Protein accretion leading to hypertrophy with resistance training is the result of accumulated periods of positive muscle protein balance as a result of the synergistic stimulation of rates of muscle protein synthesis (MPS) by feeding and exercise (Burd et al. 2009; Phillips 2004; Phillips et al. 2009). Nutritional and contractile variables influence changes in MPS and hypertrophy (Phillips 2004; Phillips et al. 2009). For example, the type of protein consumed after resistance exercise can determine the acute amplitude of MPS and lean mass gains (Cribb et al. 2006; Hartman et al. 2007; Tang et al. 2009). Different exercise programs can result in differential responses of MPS after resistance exercise (Burd et al. 2010; Moore et al. 2005). Previously, we reported that milk consumption after resistance exercise performed over 12 weeks resulted in greater increases in muscle fibre cross-sectional area (CSA) and lean body mass (LBM) than consumption of an equivalent amount of soy protein or isoenergetic carbohydrate drink (Hartman et al. 2007). Interestingly, despite the overall group differences we still observed, as is common (Bamman et al. 2007; Petrella et al. 2006, 2008), a high degree of heterogeneity in phenotypic response of gain in LBM, fibre CSA as well as strength. That is, certain individuals ‘responded’ to the resistance training stimulus by exhibiting gains in strength and muscle mass that were sustantially greater than the group mean response despite differences between the groups’ post-exercise nutrition. Thus, in addition to immediate post-exercise nutrition, other factors are clearly contributing to the phenotypic response to resistance training.

Recently, responses of microRNA expression (Davidsen et al. 2010), p70S6K1 phosphorylation (Kumar et al. 2009; Terzis et al. 2008), satellite cell activation and myonuclear addition (Petrella et al. 2008) have been highlighted as exhibiting differentiated responses to resistance training in responders and non-responders. There are also reports (Ahtiainen et al. 2003a; McCall et al. 1999) that the acute growth hormone and testosterone response may also be associated with potential for hypertrophy; however, these studies were based on small sample sizes (n = 7 and 11, respectively) making it difficult to draw definitive conclusions.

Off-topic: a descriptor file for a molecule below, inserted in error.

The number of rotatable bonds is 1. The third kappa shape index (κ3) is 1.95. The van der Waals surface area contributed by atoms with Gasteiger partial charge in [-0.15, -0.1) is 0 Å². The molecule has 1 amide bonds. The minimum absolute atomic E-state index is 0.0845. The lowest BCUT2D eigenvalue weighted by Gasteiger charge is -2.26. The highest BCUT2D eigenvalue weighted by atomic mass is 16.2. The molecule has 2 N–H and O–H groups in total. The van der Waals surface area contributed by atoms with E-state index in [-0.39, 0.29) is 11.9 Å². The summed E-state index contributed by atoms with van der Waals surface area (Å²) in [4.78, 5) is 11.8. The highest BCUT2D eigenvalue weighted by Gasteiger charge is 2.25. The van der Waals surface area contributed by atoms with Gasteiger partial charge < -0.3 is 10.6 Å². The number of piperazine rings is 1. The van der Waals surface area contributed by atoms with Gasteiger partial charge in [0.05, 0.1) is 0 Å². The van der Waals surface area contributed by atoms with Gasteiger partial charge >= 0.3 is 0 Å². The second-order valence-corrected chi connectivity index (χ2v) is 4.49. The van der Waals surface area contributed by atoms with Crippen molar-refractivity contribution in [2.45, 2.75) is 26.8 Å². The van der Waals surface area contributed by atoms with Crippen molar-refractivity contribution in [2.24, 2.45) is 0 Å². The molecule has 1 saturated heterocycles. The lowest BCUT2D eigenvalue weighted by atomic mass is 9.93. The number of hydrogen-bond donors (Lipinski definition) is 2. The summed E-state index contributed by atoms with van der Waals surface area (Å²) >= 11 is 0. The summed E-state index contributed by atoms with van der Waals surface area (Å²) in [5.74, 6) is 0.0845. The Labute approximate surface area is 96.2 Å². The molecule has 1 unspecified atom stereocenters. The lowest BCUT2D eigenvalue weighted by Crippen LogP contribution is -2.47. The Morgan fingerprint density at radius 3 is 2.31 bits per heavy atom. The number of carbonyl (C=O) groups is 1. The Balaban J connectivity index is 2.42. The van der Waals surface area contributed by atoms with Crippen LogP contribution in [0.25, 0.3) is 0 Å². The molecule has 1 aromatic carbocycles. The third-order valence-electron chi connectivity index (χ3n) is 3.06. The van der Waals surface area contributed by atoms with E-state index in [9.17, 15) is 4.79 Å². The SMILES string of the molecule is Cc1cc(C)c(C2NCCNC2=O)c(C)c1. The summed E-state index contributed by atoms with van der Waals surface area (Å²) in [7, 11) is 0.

Acute elevations in endogenous hormones (e.g., growth hormone—GH, testosterone, and insulin-like growth factor—IGF-1) are proposed to contribute to resistance training-induced changes in muscle size and strength. Changes in the systemic hormonal milieu are frequently measured since they have been suggested to influence (Beaven et al. 2008a, b; Hansen et al. 2001; Migiano et al. 2009; Ronnestad et al. 2011) and/or predict (Ahtiainen et al. 2003a; McCall et al. 1999) adaptations to resistance exercise. Thus, if the post-exercise hormonal rise influences training adaptations, then individuals who exhibit large hormone responses after resistance exercise would have greater training-induced adaptations and vice versa.

In the present study we aimed, using a large sample size (n = 56), to examine associations between endogenous exercise-induced hormonal responses and resistance exercise training adaptations measured in terms of strength, LBM gain, and muscle fibre hypertrophy. Since our phenotypic outcome data were normally distributed, we propose that this data set would be less prone to the inclusion of outliers and thus more similar to a true population response. We aimed to determine whether the exercise-induced hormone response was associated with the training-induced phenotype (i.e., increase in LBM and muscle fibre CSA), regardless of the nutritional intervention.